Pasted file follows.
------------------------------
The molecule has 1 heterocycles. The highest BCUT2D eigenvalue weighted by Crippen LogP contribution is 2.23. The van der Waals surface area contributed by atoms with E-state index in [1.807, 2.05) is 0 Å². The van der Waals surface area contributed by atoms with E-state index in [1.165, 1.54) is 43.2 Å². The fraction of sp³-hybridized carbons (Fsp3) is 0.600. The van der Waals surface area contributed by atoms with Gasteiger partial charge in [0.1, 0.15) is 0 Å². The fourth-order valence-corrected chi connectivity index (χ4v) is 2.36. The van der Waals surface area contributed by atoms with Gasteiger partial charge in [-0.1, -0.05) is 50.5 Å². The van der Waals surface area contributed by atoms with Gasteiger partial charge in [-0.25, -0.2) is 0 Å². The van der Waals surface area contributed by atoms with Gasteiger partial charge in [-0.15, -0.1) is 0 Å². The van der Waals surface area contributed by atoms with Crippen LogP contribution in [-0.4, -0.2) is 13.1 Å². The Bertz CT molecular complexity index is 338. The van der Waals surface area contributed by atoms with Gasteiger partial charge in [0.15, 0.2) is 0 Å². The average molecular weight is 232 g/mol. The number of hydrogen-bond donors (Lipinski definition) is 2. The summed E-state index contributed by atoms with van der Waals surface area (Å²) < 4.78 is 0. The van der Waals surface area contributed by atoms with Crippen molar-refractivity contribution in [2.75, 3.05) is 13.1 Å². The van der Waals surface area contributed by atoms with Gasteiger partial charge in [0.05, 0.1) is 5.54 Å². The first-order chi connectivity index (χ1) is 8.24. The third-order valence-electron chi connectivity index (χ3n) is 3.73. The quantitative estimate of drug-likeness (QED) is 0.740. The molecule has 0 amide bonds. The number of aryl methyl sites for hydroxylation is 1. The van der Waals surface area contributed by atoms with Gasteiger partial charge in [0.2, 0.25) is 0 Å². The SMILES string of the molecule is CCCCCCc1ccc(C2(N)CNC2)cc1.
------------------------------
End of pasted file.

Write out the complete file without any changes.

The molecule has 1 heterocycles. The highest BCUT2D eigenvalue weighted by Crippen LogP contribution is 2.23. The van der Waals surface area contributed by atoms with E-state index in [1.807, 2.05) is 0 Å². The van der Waals surface area contributed by atoms with E-state index in [1.165, 1.54) is 43.2 Å². The fraction of sp³-hybridized carbons (Fsp3) is 0.600. The van der Waals surface area contributed by atoms with Gasteiger partial charge in [0.1, 0.15) is 0 Å². The fourth-order valence-corrected chi connectivity index (χ4v) is 2.36. The van der Waals surface area contributed by atoms with Gasteiger partial charge in [-0.1, -0.05) is 50.5 Å². The van der Waals surface area contributed by atoms with Gasteiger partial charge in [-0.25, -0.2) is 0 Å². The van der Waals surface area contributed by atoms with Gasteiger partial charge in [-0.15, -0.1) is 0 Å². The van der Waals surface area contributed by atoms with Crippen LogP contribution in [-0.4, -0.2) is 13.1 Å². The Bertz CT molecular complexity index is 338. The van der Waals surface area contributed by atoms with Gasteiger partial charge in [0.15, 0.2) is 0 Å². The average molecular weight is 232 g/mol. The number of hydrogen-bond donors (Lipinski definition) is 2. The summed E-state index contributed by atoms with van der Waals surface area (Å²) < 4.78 is 0. The van der Waals surface area contributed by atoms with Crippen molar-refractivity contribution in [2.75, 3.05) is 13.1 Å². The van der Waals surface area contributed by atoms with Gasteiger partial charge in [0.05, 0.1) is 5.54 Å². The first-order chi connectivity index (χ1) is 8.24. The third-order valence-electron chi connectivity index (χ3n) is 3.73. The quantitative estimate of drug-likeness (QED) is 0.740. The molecule has 0 amide bonds. The number of aryl methyl sites for hydroxylation is 1. The van der Waals surface area contributed by atoms with Gasteiger partial charge in [0.2, 0.25) is 0 Å². The SMILES string of the molecule is CCCCCCc1ccc(C2(N)CNC2)cc1.